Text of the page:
Leaking can be a perilous exercise, both for the leaker and the country. But punishment is not a certain thing. Experience teaches that even if an applicable law has been broken, catching a leaker can be an exercise in futility. That doesn’t mean it’s not worth pursuing, but a strong Plan B is required—one that weighs and measures how and why the leak occurred in the first place.

Matt Spoke: Don’t listen to the AI doomsayers

Commentary

As artificial intelligence (AI) becomes increasingly integrated into our society, we’ve seen a surge of criticism and fear-mongering around the technology. A few weeks ago, a group spearheaded by the Future of Life Institute, and supported by big names like Elon Musk, Steve Wozniak, and over 2,000 other signatories, penned an open letter calling for a six-month pause in the development of AI technologies. Similar letters were published in 2015 and 2018, signed by thousands of AI and robotics researchers. All three letters warn of the potential dangers of AI and call for caution in its development, and most recently a mandated pause. 

Now, every newspaper and online publication is filled with doomsayers singing from the same hymn sheet. A recent Substack post by Diane Francis particularly caught my attention.

While it’s true that there are certainly risks associated with AI, it’s important to recognize that all of these critics are overweighing these risks while completely ignoring the significant benefits that AI can provide to humanity.

Although it would be futile to try and predict the potential of AI and how industries will be reshaped in the decades to come, you don’t need much imagination to foresee its potential in industries and fields that are in desperate need of innovation. 

From medicine and health care to energy efficiency and abundance, AI can help solve some of the world’s most complex problems. It can aid in the discovery of new drugs, improve surgical precision, and enhance patient care. In energy, AI can optimize systems to reduce waste and increase efficiency, while also unlocking new ways of generating and storing energy. And in fields like transportation and logistics, AI can help reduce traffic, increase safety, and streamline supply chains.

All of these benefits without possibly conceiving of the industries it will help create. Rewind 25 years and try to imagine the industries made possible by the modern internet. A similar economic shift is coming, and humanity will stand to greatly benefit if we take full advantage.

Despite some of these clear benefits—and some of the undefined creative opportunities—many observers and commentators jump straight to the doom and gloom risks of AI, completely overlooking the obvious potential for meaningful life-improving innovation. For every “evil person” who might use AI for harm, there are 100,000 good people looking to use it for good. It’s also worth noting that any risks posed by AI can ironically be most effectively mitigated by using AI itself. 

Take the often-used example of a DNA sequence of a deadly disease, created by AI, and sent to a lab for production to infect humanity. In this dystopian scenario, how better to counter that risk than with powerful AI tools for detection, prevention, and cure? In order for those positive tools to be built and available to us, we need to allow the responsible use of AI in fields like medicine and immunology today.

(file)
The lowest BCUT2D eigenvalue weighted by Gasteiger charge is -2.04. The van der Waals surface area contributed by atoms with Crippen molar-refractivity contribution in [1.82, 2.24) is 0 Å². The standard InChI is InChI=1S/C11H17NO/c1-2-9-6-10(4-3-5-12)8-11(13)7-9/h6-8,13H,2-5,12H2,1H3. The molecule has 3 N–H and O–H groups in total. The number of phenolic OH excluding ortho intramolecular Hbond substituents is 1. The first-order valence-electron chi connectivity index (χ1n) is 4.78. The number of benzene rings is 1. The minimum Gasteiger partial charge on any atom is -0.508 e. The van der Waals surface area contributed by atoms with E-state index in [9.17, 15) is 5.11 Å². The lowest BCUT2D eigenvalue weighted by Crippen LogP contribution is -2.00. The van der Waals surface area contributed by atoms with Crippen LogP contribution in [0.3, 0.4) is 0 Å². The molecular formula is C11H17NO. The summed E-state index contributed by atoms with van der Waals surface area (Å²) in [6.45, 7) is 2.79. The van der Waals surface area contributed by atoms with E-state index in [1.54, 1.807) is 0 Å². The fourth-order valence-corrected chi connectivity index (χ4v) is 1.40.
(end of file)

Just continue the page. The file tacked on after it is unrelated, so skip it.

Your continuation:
The recent global COVID-19 pandemic is a good example of the potential benefits AI could have represented. While the virus may have originated naturally, powerful AI tools (if they existed at the time) could have been used to better understand the virus, predict its possible evolutionary paths, and identify effective treatments and cures faster. As we continue to face similar global crises in the future, we’ll need to rely on AI to help us navigate and overcome them.

All this said, I won’t ignore the risks associated with the development and use of AI. Critics have pointed to job displacement, privacy concerns, and the potential for AI to be weaponized by governments or malicious actors. These risks are real, but they can be effectively managed and mitigated through responsible development, ethical guidelines, and transparency. We need to establish clear ethical standards for the development and use of AI, but this should be done in a way that emphasizes human prosperity and flourishing, rather than stifling innovation. In short, any effort that calls on government intervention in this field, rather than industry-led standards, should be looked at with skepticism.

It’s important that we don’t let fear and pessimism prevent us from realizing the full potential of AI. Governments and politicians should be cautious not to act too quickly and reactively to fears on the topic. Instead, they should be looking inward to see where AI can be used to augment their own capabilities in delivering services to their citizens. Countries that rush to constrain or ban AI development will ultimately lose out in the long-term cycle of innovation. We’ve already seen this trend starting with some notable European countries moving to ban AI tools like ChatGPT.

Looking inward to the opportunity this presents for Canada, we need to be extremely thoughtful in how we approach this topic as a country this decade. Canada already stands out as a known hub for AI research and education and should have a unique opportunity to play a significant role in shaping the future of AI. If Canada seizes this once-in-a-generation opportunity, it could fundamentally improve the prosperity of our country. Particularly while Canada suffers from stagnating economic growth, we’ll need a new wave of productivity to get us out of the rut we’ve been in for some time. 

AI might be the catalyst of Canadian economic growth that we need.